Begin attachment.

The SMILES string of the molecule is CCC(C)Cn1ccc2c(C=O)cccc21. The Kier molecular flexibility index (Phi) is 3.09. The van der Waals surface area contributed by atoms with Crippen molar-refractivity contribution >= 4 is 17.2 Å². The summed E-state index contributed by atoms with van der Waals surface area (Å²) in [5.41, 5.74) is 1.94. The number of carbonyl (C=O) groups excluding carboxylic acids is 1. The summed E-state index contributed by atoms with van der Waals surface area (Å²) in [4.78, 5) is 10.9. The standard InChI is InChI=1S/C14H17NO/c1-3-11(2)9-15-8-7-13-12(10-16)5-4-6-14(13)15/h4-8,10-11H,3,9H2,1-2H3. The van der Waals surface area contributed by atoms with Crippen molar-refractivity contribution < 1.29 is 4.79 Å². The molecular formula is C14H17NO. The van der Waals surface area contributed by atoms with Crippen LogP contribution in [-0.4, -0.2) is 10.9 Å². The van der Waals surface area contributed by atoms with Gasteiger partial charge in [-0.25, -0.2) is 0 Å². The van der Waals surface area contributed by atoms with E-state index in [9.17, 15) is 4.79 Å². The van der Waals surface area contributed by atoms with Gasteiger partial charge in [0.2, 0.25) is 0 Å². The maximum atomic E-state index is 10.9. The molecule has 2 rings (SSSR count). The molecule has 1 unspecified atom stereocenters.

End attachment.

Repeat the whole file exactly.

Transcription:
The SMILES string of the molecule is CCC(C)Cn1ccc2c(C=O)cccc21. The Kier molecular flexibility index (Phi) is 3.09. The van der Waals surface area contributed by atoms with Crippen molar-refractivity contribution >= 4 is 17.2 Å². The summed E-state index contributed by atoms with van der Waals surface area (Å²) in [5.41, 5.74) is 1.94. The number of carbonyl (C=O) groups excluding carboxylic acids is 1. The summed E-state index contributed by atoms with van der Waals surface area (Å²) in [4.78, 5) is 10.9. The standard InChI is InChI=1S/C14H17NO/c1-3-11(2)9-15-8-7-13-12(10-16)5-4-6-14(13)15/h4-8,10-11H,3,9H2,1-2H3. The van der Waals surface area contributed by atoms with Crippen molar-refractivity contribution < 1.29 is 4.79 Å². The molecular formula is C14H17NO. The van der Waals surface area contributed by atoms with Crippen LogP contribution in [-0.4, -0.2) is 10.9 Å². The van der Waals surface area contributed by atoms with Gasteiger partial charge in [-0.25, -0.2) is 0 Å². The van der Waals surface area contributed by atoms with E-state index in [9.17, 15) is 4.79 Å². The van der Waals surface area contributed by atoms with Gasteiger partial charge in [0.2, 0.25) is 0 Å². The maximum atomic E-state index is 10.9. The molecule has 2 rings (SSSR count). The molecule has 1 unspecified atom stereocenters.